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More Than $5.4 Million In Federal Funds Will Help Children Overcome Emotional Struggles Brought on by the Storm

For Immediate Release:                         Contact: Ernest Landante

December 5, 2013                                 609-292-0422

Trenton, NJ -- The Christie Administration today announced the state will use $5,424,000 in federal funds for school and community-based psychosocial intervention programs to help children cope with social, psychological and family stress associated with Sandy.

"The storm's psychological impact on children can negatively influence behavior and increase emotional stress, potentially affecting the rest of their lives," said Department of Children and Families (DCF) Commissioner Allison Blake. "By intervening to help and support these children that are struggling, we aim to keep families strong and provide the programs and tools necessary to help their children return to a life of normalcy."

Based on a risk and needs assessment conducted by DCF, state officials anticipate increases in mental health issues, domestic violence, child abuse, and an erosion of family life due to stress associated with recovery in Sandy affected areas. Rutgers University Behavioral Health Care will provide intervention services in the five northernmost counties -- Bergen, Essex, Hudson, Middlesex and Union -- impacted by the storm. Atlantic, Cape May, Cumberland, Monmouth and Ocean counties will receive services from Barnabas Health Institute for Prevention.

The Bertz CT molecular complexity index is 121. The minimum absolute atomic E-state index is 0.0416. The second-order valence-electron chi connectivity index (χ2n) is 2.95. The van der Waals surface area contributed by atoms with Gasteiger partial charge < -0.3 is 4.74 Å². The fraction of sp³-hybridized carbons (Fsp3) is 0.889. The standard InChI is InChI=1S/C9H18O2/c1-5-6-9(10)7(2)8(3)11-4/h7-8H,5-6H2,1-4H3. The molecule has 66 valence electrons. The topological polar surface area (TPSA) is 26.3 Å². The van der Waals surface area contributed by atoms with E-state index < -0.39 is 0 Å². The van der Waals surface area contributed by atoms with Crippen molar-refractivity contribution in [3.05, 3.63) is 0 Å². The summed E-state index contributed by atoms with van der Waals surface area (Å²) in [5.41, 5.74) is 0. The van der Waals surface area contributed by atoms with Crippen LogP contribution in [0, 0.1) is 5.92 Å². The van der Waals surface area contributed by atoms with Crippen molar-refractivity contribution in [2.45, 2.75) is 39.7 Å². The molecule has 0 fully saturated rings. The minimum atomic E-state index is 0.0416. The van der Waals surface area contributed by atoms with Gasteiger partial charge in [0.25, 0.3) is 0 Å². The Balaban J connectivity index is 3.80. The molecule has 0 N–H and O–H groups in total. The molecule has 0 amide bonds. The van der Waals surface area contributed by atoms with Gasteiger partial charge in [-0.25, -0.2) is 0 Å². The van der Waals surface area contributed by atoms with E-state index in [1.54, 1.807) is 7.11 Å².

"Our Traumatic Loss Coalitions for Youth Program's crisis counselors, along with community and school-based counselors, will be trained in evidence-based and best-practice programs," said Chris Kosseff, president and CEO of Rutgers University Behavioral Health Care. "They will implement these programs in schools and communities to decrease depression and anxiety, increase resiliency and empowerment, connect youth with trusted adults, and identify and refer at-risk youth and adults in need of more intensive mental health services."

It is estimated that about one-third of New Jersey's primary and secondary school-aged children resided in the Sandy-impacted counties at the time of the storm.

"In the aftermath of Superstorm Sandy, Barnabas Health made a commitment to be a significant community resource for those impacted by the devastation," said Barry H. Ostrowsky, president and chief executive officer of Barnabas Health.  "We are proud to receive this substantial funding which will help families and individuals affected and support our mission to keep New Jersey healthy - both physically and emotionally."

To ensure that children have access to the help they need, services will be available to children year round, including during summer, winter and spring school recess periods.

Families with children that need assistance should call Diana Walker at DCF's Family and Community Partnerships at 609-888-7409.

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